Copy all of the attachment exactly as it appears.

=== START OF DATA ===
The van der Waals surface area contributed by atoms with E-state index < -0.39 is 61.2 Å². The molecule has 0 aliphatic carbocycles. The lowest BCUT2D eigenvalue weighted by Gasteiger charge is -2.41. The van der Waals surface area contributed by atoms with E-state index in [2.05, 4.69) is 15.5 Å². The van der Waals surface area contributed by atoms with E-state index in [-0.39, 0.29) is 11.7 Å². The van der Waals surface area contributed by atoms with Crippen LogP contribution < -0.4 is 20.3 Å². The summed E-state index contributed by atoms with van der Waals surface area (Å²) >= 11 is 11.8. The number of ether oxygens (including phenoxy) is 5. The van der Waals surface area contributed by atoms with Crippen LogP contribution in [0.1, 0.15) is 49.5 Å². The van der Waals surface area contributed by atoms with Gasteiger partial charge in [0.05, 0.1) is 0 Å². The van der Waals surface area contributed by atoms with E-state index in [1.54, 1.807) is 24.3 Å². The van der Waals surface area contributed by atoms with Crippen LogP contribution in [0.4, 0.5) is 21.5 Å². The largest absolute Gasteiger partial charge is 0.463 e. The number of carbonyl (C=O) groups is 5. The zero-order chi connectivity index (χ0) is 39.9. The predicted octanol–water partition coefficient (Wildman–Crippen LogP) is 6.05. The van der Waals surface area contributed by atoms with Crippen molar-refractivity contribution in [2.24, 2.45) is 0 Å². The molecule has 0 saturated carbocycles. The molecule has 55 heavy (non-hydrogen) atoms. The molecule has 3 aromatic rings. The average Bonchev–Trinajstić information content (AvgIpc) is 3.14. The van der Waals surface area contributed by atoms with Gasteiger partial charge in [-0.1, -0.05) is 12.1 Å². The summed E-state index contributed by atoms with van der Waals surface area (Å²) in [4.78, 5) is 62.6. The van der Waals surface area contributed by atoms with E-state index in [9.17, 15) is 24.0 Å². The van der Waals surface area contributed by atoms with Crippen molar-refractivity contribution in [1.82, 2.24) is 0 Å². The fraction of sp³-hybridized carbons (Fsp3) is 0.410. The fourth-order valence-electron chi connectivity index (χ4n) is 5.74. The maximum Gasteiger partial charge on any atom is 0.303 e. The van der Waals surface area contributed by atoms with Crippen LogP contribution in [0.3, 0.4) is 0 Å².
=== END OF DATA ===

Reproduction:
The van der Waals surface area contributed by atoms with E-state index < -0.39 is 61.2 Å². The molecule has 0 aliphatic carbocycles. The lowest BCUT2D eigenvalue weighted by Gasteiger charge is -2.41. The van der Waals surface area contributed by atoms with E-state index in [2.05, 4.69) is 15.5 Å². The van der Waals surface area contributed by atoms with E-state index in [-0.39, 0.29) is 11.7 Å². The van der Waals surface area contributed by atoms with Crippen LogP contribution < -0.4 is 20.3 Å². The summed E-state index contributed by atoms with van der Waals surface area (Å²) >= 11 is 11.8. The number of ether oxygens (including phenoxy) is 5. The van der Waals surface area contributed by atoms with Crippen LogP contribution in [0.1, 0.15) is 49.5 Å². The van der Waals surface area contributed by atoms with Gasteiger partial charge in [0.05, 0.1) is 0 Å². The van der Waals surface area contributed by atoms with E-state index in [1.54, 1.807) is 24.3 Å². The van der Waals surface area contributed by atoms with Crippen LogP contribution in [0.4, 0.5) is 21.5 Å². The largest absolute Gasteiger partial charge is 0.463 e. The number of carbonyl (C=O) groups is 5. The zero-order chi connectivity index (χ0) is 39.9. The predicted octanol–water partition coefficient (Wildman–Crippen LogP) is 6.05. The van der Waals surface area contributed by atoms with Crippen molar-refractivity contribution in [2.24, 2.45) is 0 Å². The molecule has 0 saturated carbocycles. The molecule has 55 heavy (non-hydrogen) atoms. The molecule has 3 aromatic rings. The average Bonchev–Trinajstić information content (AvgIpc) is 3.14. The van der Waals surface area contributed by atoms with Gasteiger partial charge in [-0.1, -0.05) is 12.1 Å². The summed E-state index contributed by atoms with van der Waals surface area (Å²) in [4.78, 5) is 62.6. The van der Waals surface area contributed by atoms with E-state index in [9.17, 15) is 24.0 Å². The van der Waals surface area contributed by atoms with Crippen molar-refractivity contribution in [1.82, 2.24) is 0 Å². The fraction of sp³-hybridized carbons (Fsp3) is 0.410. The fourth-order valence-electron chi connectivity index (χ4n) is 5.74. The maximum Gasteiger partial charge on any atom is 0.303 e. The van der Waals surface area contributed by atoms with Crippen LogP contribution in [0.3, 0.4) is 0 Å².